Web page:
On the eve of my attempt to run the 89 Km Comrades Marathon from Pietermaritzburg to Durban, I met an elderly gentleman, who had completed the event more than twenty times. Our discussion was largely centred on the event and he was helping me to ease my anxieties. He gave me one important piece of advise “All that you need to run is till the start of Durban town. The crowd will ensure that you finish the remaining 9 km before the cut-off time.” It was so true the following day as it appeared that the people of Durban have conspired to ensure that I finish and get my medal. Such was the ability of the people to change the destiny.
When it comes to sports, history is rarely made in empty arenas. The greatest of the sporting actions invariably owe their greatness to the support of the audience. They have made winning teams lose and losing teams win. Even in the age of television coverage of sports from every nook and corner of the globe, watching a sports action live has its own charm. For many, it provides them with a life-time worth experience. Nick Hornby writes in his memoir Fever Pitch, which was inspired by witnessing the title winning match between Arsenal football club and Liverpool football club in 1989,
So please, be tolerant of those who describe a sporting moment as their best ever. We do not lack imagination, nor have we had sad and barren lives; it is just that real life is paler, duller, and contains less potential for unexpected delirium.
While it is easy to understand the rationale behind people spending exorbitant money to watch a game of cricket or football, it is often difficult to comprehend someone going to watch a marathon entirely free of cost. Sometime back, I asked a friend of mine to come out and watch a running event that I was involved in organising. He cynically replied that he finds more meaning in watching paint dry than seeing folks put one foot after another for 42 long kilometres. A marathon runner certainly lacks the artistic appeal of Zinedine Zidane or the controlled aggression of Malcom Marshall. Looked unitary, a runner many not provide you with an excitement or enthusiasm, unless you know them in person. But, there is more to marathon.
A marathon is a spectacle by itself. One gets to see a diverse set of crowd, separated by age, gender, caste, creed, race, nationality or even the shape of their body; yet united by a single pursuit to see through the distance. Other than the lead pack of runners who compete for prize money, the rest of runners run their own race. For them, the race day is the crowning moment of all their training efforts over many days and weeks. Every runner has a story and the marathon weaves their stories together. Watching the entire city move in one direction, towards one goal, instils the belief that anything is possible if we collectively move together. Kathrine Switzer, often credited to be first women finisher of Boston Marathon, once said,
“If you are losing faith in human nature, go out and watch a marathon.”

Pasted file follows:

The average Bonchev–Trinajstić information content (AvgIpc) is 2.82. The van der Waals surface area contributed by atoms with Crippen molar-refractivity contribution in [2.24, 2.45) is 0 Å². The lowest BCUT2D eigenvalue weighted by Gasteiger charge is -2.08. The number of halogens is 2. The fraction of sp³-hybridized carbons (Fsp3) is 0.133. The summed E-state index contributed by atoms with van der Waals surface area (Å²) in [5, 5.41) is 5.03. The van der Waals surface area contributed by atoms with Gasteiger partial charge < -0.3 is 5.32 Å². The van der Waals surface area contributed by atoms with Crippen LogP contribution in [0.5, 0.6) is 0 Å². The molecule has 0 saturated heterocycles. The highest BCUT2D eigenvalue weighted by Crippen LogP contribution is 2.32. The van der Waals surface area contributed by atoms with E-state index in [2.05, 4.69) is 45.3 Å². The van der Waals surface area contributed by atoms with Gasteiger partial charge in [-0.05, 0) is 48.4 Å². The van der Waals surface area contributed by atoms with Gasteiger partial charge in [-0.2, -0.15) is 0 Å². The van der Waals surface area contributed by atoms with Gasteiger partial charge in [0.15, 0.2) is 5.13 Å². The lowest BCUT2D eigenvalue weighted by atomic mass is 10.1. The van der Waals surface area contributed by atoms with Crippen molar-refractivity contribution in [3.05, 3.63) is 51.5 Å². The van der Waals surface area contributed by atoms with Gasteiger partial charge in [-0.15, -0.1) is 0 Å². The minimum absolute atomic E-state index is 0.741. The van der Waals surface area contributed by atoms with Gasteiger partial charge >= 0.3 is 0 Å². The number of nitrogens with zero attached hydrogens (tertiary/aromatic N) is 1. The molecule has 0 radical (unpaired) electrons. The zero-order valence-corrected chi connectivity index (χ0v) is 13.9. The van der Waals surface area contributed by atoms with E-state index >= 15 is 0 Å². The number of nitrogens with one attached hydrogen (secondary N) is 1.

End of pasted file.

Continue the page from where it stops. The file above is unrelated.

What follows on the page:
Marathons have their share of fanatic crowds too. The “Wellesley Tunnel” created by students of Wellesley College in Boston by standing on either side of the Boston marathon route has become an integral part of the event. London marathon once surprised the participants by having celebrity sportspersons handle their water station. The Comrades marathon in South Africa is often a symbol of unity in a country torn apart by years of racial discrimination. Cheryl Winn, who won the race in 1982, says
“It showed the country what it could and should be.”
Closer home, the Mumbai Marathon brings the best of the spirit of Mumbai. In 2009, I participated in the Mumbai Marathon, which happened to be the first major event after the city was jolted by terrorist attacks in November 2008. For the city, it was moment to stand as one and move forward.
This Sunday, Coimbatore will be hosting its own Marathon. With over 13,000 participants, it promises to be biggest sporting event in Tamil Nadu outside Chennai. The marathon, started in 2013, is organised in aid of the Coimbatore Cancer Foundation and has been growing every year in terms of the participants. It is also an opportunity for residents of Coimbatore to come out and experience what marathons are all about. These runners are none other than friends, neighbours, relatives, colleagues – ordinary people – collectively trying to do an extraordinary feat of completing the distance. Sportspersons rarely acknowledge or remember the audience by their first name. In marathons, runners will remember each one of their friends who came out to support them, however trivial it may look. For the crowd, it would be an experience that would be best left to witness than describe.
To close the loop on the friend I mentioned earlier, he did come out to watch a marathon in subsequent years and complimented, “Yes, there is something special in watching a marathon.”
An edited version of the blog above was published by The Hindu in the Metroplus edition of Coimbatore on September 29, 2017. The online version can be found here – http://www.thehindu.com/life-and-style/fitness/come-out-and-cheer-the-runners-of-the-coimbatore-marathon/article19768671.ece